Léon Morin, Prêtre (Leon Morin, Priest) (The Forgiven Sinner)


Léon Morin, Prêtre (Leon Morin, Priest) (The Forgiven Sinner)

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Total Count: 23


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Movie Info

A richly contemplative saga of grief, this is the tale of a young war widow who is helped to work through her doubts and bitterness by a young priest.


Critic Reviews for Léon Morin, Prêtre (Leon Morin, Priest) (The Forgiven Sinner)

All Critics (23) | Top Critics (9) | Fresh (22) | Rotten (1)

Audience Reviews for Léon Morin, Prêtre (Leon Morin, Priest) (The Forgiven Sinner)

  • Aug 16, 2014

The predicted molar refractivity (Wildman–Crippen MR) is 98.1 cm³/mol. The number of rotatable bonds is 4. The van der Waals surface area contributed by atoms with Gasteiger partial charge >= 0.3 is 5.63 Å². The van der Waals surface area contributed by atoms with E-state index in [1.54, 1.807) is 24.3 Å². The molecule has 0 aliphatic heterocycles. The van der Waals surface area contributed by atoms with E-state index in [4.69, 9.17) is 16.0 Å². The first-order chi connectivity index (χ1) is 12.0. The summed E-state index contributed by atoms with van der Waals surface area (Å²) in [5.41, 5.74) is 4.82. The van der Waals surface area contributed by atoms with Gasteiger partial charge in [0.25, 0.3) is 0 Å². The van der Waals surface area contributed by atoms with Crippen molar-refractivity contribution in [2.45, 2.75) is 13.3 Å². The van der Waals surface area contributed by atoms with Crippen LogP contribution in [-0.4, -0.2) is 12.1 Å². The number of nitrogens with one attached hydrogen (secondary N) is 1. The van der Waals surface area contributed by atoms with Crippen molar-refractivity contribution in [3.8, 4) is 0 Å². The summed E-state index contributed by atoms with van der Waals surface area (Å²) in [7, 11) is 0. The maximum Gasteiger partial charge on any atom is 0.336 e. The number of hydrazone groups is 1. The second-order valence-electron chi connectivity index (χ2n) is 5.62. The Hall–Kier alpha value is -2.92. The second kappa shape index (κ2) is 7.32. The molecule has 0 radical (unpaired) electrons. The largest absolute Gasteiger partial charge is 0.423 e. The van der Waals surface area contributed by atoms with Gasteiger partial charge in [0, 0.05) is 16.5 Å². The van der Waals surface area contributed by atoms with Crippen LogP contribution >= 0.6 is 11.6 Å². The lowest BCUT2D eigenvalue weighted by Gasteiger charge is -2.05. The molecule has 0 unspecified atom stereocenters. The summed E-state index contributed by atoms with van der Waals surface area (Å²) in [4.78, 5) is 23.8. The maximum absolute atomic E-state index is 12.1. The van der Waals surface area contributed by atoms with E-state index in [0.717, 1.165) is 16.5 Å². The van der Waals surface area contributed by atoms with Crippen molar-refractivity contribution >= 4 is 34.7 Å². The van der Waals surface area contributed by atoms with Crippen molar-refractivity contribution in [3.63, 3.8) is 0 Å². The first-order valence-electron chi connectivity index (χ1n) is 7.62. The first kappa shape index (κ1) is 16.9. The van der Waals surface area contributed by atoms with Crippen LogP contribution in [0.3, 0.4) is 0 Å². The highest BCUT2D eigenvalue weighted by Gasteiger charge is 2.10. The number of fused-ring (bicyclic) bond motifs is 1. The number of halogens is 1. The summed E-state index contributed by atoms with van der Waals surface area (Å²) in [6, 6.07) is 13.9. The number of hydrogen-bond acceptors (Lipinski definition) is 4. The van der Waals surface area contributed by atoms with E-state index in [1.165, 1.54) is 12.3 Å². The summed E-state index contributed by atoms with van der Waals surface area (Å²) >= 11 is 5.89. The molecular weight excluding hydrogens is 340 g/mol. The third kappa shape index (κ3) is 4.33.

<i>Note: More than a review, this is a detailed analysis of the ideas that both protagonists have, and the excellent way in which Melville constructed a compelling romantic drama out of it, utilizing the WWII setting in an almost perfect form.</i> <b>MORIN</b> Morin is a priest. He is an academic Catholic man, loyal to his vows. His beliefs are contradictory, often carrying some weight of intellectualism over the true doctrine of God's Word, but often criticizing the purely empirical obtention of knowledge, and therefore denying epistemological philosophy as the most proper doctrine to find God in this earthly life. He believes in an Almighty God, but one undecipherable God. His rare mental mixture of the Bible with philosophical speculations of God's existence and personality results in a contradictory amalgamation of ideas about man's perception of the metaphysical, but still holds the idea of faith being capable of sustaining even the contradictoriness of our perception, so he uses this idea to justify himself. More than a true Christian, he is a Catholic priest of limited understanding masqueraded with academic studies trying to fill the holes of what eludes his rationale. However, he is focused and persistent, willing to convert the hearts of the world to God. He probably witnesses this turmoil of WWII as an opportunity for the world to reconsider its history and turn its face to God once again. He believes in chastity and the purity of the soul, and practices it with true conviction. He believes in a perfect Heaven having several mansions for all different human viewpoints to arrive to a metaphysical consensus, where all humans will finally reach not only God's grace, but also His unlimited scope of things. God, he says, is a "moral certainty", which is one of the most abstract things I have ever heard describing God. <b>BARNY</b> She is an atheist. She is also a communist, and a widow with her daughter as the only true family companion. In a personal world with a lack of love, she slowly starts to feel attraction for her boss Sabine Levy, whom she perceives as a woman of angelic beauty and purity, like those women of the Scriptures. Ironically, however, she doesn't believe in the Scriptures. Well, I actually believe she does, but lives in frustration for not being able to understand and believe in an intangible God. Moreover, the story takes place during the German occupation of WWII, so she also decides to baptize her daughter as a means of protection. One event leads to another, until she meets the priest, Léon Morin, in what is for her a subconscious attempt of confession, even if she consciously denies it. <b>BARNY AND MORIN</b> Barny then decides to start discussing with Morin themes about religion, the human condition and the existence of God. He speaks of an elitist God who loves everybody but keeps certain things in secret for the concept of faith to acquire a meaning. If faith in the intangible wasn't required, then "everybody would believe, and we would already be in Heaven". However, he believes in a God whose omniscient acts represent love for all mankind, but he also places the collective conscience of a Christianized world on top of the power of God over our lives, even if he is the author of all creation. Given this gigantic wave of obvious contradictoriness, she becomes even more confused, but curious to understand as well. Well, of course, I understand her. Morin was driving me mad with how his ideas were all over the place and cannot connect, but that's his character. Belmondo's performance is truly one of a kind, and one that you wouldn't expect from his more famous aggressive gangster facet. That's when I understood that Melville's intention was to form a romantic drama, like stated in the opening note, rather than focusing on the religious discussions as the main topic. No, this is a drama about two souls of completely different perspectives of the world, even of God. Why does this "romantic drama" categorization matter? Because Barny listens to Morin, reads his books, tries to believe in God and is converted to Catholicism not because of wanting to meet God, but for two reasons: a) She was cornered. With no marital love, no family support, confusion because of her attraction to her female boss, atheism, and her increasing feelings towards Morin, she felt cornered. Maybe she took this path as the easiest way to make a sense out of her life. Concurrently, the sociopolitical turmoil of WWII present in the country mirrors her internal disorder and void, so she is also forced to live secluded in her country out of fear of being shot instead of running away. b) As mentioned, he had intense feelings for Morin. -- This is Melville at his most dramatically straightforward and emotionally mature. It is no surprise that the film was deprived from 22 minutes of running time for its American release given the treatment of controversial subjects, even if the subjects are as human as they come, and are never treated with a sign of exploitation or disrespect. That talks a lot about the way censors perceive things and make decisions of censorship, an idea that I do not believe in. The film never drags and is always captivating and even interesting to look at, while we witness two completely different viewpoints about metaphysical subjects to collide, while the tormented feelings of an alone woman intervene in her perception of the world, and in her discussions with the man she now loves. This is really a great film. 94/100